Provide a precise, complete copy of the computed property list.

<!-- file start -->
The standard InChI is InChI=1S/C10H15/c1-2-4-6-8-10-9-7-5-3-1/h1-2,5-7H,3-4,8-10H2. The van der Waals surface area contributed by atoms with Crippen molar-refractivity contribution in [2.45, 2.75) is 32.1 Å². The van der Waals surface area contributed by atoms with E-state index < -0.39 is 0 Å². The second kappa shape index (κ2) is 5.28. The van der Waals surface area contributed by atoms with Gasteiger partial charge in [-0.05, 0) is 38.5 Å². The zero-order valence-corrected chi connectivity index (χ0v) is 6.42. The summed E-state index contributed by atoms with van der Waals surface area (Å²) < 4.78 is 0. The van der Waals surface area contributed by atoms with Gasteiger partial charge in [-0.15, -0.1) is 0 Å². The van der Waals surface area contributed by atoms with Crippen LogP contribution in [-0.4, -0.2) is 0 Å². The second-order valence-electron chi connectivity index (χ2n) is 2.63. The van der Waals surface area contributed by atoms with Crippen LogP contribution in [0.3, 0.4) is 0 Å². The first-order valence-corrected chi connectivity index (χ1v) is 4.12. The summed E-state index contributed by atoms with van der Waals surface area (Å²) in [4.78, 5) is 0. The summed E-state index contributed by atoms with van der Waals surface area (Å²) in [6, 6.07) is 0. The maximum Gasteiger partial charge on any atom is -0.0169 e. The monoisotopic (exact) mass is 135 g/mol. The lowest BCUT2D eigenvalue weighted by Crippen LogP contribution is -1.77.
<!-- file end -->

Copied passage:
The standard InChI is InChI=1S/C10H15/c1-2-4-6-8-10-9-7-5-3-1/h1-2,5-7H,3-4,8-10H2. The van der Waals surface area contributed by atoms with Crippen molar-refractivity contribution in [2.45, 2.75) is 32.1 Å². The van der Waals surface area contributed by atoms with E-state index < -0.39 is 0 Å². The second kappa shape index (κ2) is 5.28. The van der Waals surface area contributed by atoms with Gasteiger partial charge in [-0.05, 0) is 38.5 Å². The zero-order valence-corrected chi connectivity index (χ0v) is 6.42. The summed E-state index contributed by atoms with van der Waals surface area (Å²) < 4.78 is 0. The van der Waals surface area contributed by atoms with Gasteiger partial charge in [-0.15, -0.1) is 0 Å². The van der Waals surface area contributed by atoms with Crippen LogP contribution in [-0.4, -0.2) is 0 Å². The second-order valence-electron chi connectivity index (χ2n) is 2.63. The van der Waals surface area contributed by atoms with Crippen LogP contribution in [0.3, 0.4) is 0 Å². The first-order valence-corrected chi connectivity index (χ1v) is 4.12. The summed E-state index contributed by atoms with van der Waals surface area (Å²) in [4.78, 5) is 0. The summed E-state index contributed by atoms with van der Waals surface area (Å²) in [6, 6.07) is 0. The maximum Gasteiger partial charge on any atom is -0.0169 e. The monoisotopic (exact) mass is 135 g/mol. The lowest BCUT2D eigenvalue weighted by Crippen LogP contribution is -1.77.